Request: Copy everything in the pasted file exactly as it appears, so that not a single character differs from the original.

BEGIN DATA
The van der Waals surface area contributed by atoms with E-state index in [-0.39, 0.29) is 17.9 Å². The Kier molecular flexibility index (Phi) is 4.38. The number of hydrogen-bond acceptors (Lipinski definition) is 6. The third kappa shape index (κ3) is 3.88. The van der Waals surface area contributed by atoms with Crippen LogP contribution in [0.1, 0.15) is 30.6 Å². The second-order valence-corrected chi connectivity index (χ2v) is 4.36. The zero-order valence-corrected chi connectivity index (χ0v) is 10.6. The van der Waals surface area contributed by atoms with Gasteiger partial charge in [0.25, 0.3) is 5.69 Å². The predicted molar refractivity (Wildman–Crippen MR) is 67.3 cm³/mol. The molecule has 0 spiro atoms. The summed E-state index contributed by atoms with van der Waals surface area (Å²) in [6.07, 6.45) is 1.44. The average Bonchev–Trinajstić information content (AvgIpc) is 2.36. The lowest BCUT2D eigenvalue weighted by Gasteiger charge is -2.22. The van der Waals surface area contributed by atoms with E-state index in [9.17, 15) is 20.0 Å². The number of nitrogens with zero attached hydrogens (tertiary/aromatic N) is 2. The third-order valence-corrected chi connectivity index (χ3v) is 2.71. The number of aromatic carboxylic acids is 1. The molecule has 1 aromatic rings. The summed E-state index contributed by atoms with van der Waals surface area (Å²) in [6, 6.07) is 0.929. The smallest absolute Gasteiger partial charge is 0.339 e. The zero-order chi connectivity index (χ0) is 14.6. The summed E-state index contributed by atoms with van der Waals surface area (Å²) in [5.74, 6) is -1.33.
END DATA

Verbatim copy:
The van der Waals surface area contributed by atoms with E-state index in [-0.39, 0.29) is 17.9 Å². The Kier molecular flexibility index (Phi) is 4.38. The number of hydrogen-bond acceptors (Lipinski definition) is 6. The third kappa shape index (κ3) is 3.88. The van der Waals surface area contributed by atoms with Crippen LogP contribution in [0.1, 0.15) is 30.6 Å². The second-order valence-corrected chi connectivity index (χ2v) is 4.36. The zero-order valence-corrected chi connectivity index (χ0v) is 10.6. The van der Waals surface area contributed by atoms with Gasteiger partial charge in [0.25, 0.3) is 5.69 Å². The predicted molar refractivity (Wildman–Crippen MR) is 67.3 cm³/mol. The molecule has 0 spiro atoms. The summed E-state index contributed by atoms with van der Waals surface area (Å²) in [6.07, 6.45) is 1.44. The average Bonchev–Trinajstić information content (AvgIpc) is 2.36. The lowest BCUT2D eigenvalue weighted by Gasteiger charge is -2.22. The van der Waals surface area contributed by atoms with E-state index in [9.17, 15) is 20.0 Å². The number of nitrogens with zero attached hydrogens (tertiary/aromatic N) is 2. The third-order valence-corrected chi connectivity index (χ3v) is 2.71. The number of aromatic carboxylic acids is 1. The molecule has 1 aromatic rings. The summed E-state index contributed by atoms with van der Waals surface area (Å²) in [6, 6.07) is 0.929. The smallest absolute Gasteiger partial charge is 0.339 e. The zero-order chi connectivity index (χ0) is 14.6. The summed E-state index contributed by atoms with van der Waals surface area (Å²) in [5.74, 6) is -1.33.